Believe it or not, there's a fun factor to this America's Cup despite it starting on Monday against the far too familiar backdrop of legal wrangles.
The worried brows of syndicate bosses Grant Dalton (Team New Zealand) and Patrizio Bertelli (Luna Rossa) mightn't reflect that joy as they get set to face the jury with their protests.
Nor does the stress of fellow challenger Paul Cayard, as he tries to get his sinking Artemis Racing outfit ship-shape again after the training death of crew member Andrew Simpson.
And Oracle chief Sir Russell Coutts is hardly all smiles trying to get the defenders up to speed with their foiling while also fending off criticism the controversial changes are helping him in those endeavours.
Spare a thought too, for affable Australian Iain Murray, the regatta director trying to hold yachting's biggest spectacle together amidst all these strains.
This 34th America's Cup might be over-sized in terms of hype, budgets and the sheer scale of the controversial 72-foot catamarans that are at the root of its problems, but some values do remain - it's still a regatta where the sailors remain at its heart and will certainly be a key to who lifts the Auld Mug some time in September.
So when the Kiwis and Italians power across the start line on Monday morning (NZt), Dean Barker and his crew will be doing what they love and know best - how to get a boat around a race track quickly, rather than worrying about the legalities of what they or their apponents are sailing.
Barker's right-hand man on board is tactician Ray Davies and he describes sailing the monster cats "as fun as it gets".
"These boats have been challenging in such a number of levels and just learning every day different fundamental characteristics of these boats ... they are nothing like we have experienced before," Davies said with the Kiwis widely accepted as leading the disappointingly small fleet in the build-up with their team work and design success.
"It's been amazing to see the evolution of these boats too. Just from the early days of foiling in the first test boats and then doing it on the full scale and now pulling off foiling gybes.
"It's just been a real buzz to be part of this campaign. It's been a small group of us in the bigger scheme of things and I just thank my lucky stars to be involved because it has been a real blast."
Davies admits the boardroom battles have been a distraction but feels the sailing crew have handled that well. They have concentrated on the boat and their systems and are itching to get under way.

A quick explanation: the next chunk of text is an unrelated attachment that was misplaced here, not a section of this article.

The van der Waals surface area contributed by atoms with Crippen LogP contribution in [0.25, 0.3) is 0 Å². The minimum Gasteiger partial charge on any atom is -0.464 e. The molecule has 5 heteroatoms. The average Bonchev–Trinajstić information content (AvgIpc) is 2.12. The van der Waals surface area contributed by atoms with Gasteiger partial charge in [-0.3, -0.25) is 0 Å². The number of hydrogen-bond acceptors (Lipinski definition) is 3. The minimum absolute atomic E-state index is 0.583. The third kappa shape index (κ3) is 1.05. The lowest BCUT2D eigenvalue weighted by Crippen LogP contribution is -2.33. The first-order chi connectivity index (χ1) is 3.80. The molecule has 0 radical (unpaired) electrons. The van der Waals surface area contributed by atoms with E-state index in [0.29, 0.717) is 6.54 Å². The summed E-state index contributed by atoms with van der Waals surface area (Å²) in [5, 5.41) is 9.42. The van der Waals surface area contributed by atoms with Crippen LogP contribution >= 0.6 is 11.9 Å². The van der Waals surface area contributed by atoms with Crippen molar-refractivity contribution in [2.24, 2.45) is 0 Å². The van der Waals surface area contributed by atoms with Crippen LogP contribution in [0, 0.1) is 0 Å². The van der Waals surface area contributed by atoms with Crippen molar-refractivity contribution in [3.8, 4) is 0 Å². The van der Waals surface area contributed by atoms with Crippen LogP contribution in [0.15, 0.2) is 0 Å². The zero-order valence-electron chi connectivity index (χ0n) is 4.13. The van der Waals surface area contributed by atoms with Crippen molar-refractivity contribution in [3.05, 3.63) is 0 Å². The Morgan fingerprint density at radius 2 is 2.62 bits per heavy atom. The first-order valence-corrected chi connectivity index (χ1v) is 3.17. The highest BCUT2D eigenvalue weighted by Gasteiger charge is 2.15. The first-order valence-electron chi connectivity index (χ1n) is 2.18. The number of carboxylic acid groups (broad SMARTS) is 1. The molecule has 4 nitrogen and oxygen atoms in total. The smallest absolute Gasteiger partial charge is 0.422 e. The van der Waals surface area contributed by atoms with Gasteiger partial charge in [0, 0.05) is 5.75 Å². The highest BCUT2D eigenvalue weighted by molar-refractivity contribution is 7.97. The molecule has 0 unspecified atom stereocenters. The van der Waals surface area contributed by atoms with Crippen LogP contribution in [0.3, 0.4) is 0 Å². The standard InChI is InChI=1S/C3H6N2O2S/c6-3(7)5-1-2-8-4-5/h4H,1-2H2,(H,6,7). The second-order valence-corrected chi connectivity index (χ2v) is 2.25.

"Hopefully we don't have any more major situations along the road and we can just get some good racing under our belt. We really need to be on form because whoever the challenger is needs to have a good challenger series to have a good crack at Oracle.
"The air around the camp is more of excitement than stress. It's great to be finally underway. We have been working towards this date for a bloody long time now. It's finally upon us, it's time to show what we have been up to.
Like most of the crew, Davies is a survivor for the 2007 regatta in Valencia where New Zealand won the Louis Vuitton Cup in style but then got beaten 5-2 in the America's Cup match by Alinghi.
Like everyone on board, Davies' job has changed because of the sheer speed and dimensions of the boat, as well as the shorter races that will be between 30 minutes and an hour. Every task is magnified because the times have been marginalised.
Davies is involved in planning the race strategy and then reacting accordingly once they are under way, "working closely with Dean, primarily putting the boat in the right spot relative to the opponent and getting as much out of the boat as we can".
He respects the dangers but he loves the speed of his job and the boat, comparative to the old monohulls.
"It all happens a fair bit faster but I guess it's like people in fast cars ... things come at you quickly but humans still have the ability to judge things, even if it's happening quick.
"You get used to the speed ... two boats on converging courses coming together pretty quickly, but as you look at the horizon behind you can tell who is missing who.
"Hey, the Blue Angels do quite well up in the sky and they are moving a lot quicker than us.
"You get used to it over time. You have to make quicker decisions but that's all part of it and you adapt."
- Fairfax Media
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